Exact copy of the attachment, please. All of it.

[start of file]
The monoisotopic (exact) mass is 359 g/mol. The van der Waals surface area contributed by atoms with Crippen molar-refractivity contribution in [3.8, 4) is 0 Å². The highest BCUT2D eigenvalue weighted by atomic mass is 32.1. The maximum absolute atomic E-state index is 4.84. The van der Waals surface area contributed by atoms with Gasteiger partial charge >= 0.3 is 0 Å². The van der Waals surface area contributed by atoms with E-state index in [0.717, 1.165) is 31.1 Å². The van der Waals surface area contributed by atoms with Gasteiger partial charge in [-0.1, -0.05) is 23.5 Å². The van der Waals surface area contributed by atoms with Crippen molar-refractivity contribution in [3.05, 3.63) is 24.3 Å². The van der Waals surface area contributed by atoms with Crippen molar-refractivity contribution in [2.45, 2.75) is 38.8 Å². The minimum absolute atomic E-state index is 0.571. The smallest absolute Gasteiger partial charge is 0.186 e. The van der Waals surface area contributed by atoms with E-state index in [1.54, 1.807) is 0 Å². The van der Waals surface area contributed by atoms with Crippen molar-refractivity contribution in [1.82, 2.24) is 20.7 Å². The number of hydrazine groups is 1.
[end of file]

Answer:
The monoisotopic (exact) mass is 359 g/mol. The van der Waals surface area contributed by atoms with Crippen molar-refractivity contribution in [3.8, 4) is 0 Å². The highest BCUT2D eigenvalue weighted by atomic mass is 32.1. The maximum absolute atomic E-state index is 4.84. The van der Waals surface area contributed by atoms with Gasteiger partial charge >= 0.3 is 0 Å². The van der Waals surface area contributed by atoms with E-state index in [0.717, 1.165) is 31.1 Å². The van der Waals surface area contributed by atoms with Gasteiger partial charge in [-0.1, -0.05) is 23.5 Å². The van der Waals surface area contributed by atoms with Crippen molar-refractivity contribution in [3.05, 3.63) is 24.3 Å². The van der Waals surface area contributed by atoms with Crippen molar-refractivity contribution in [2.45, 2.75) is 38.8 Å². The minimum absolute atomic E-state index is 0.571. The smallest absolute Gasteiger partial charge is 0.186 e. The van der Waals surface area contributed by atoms with E-state index in [1.54, 1.807) is 0 Å². The van der Waals surface area contributed by atoms with Crippen molar-refractivity contribution in [1.82, 2.24) is 20.7 Å². The number of hydrazine groups is 1.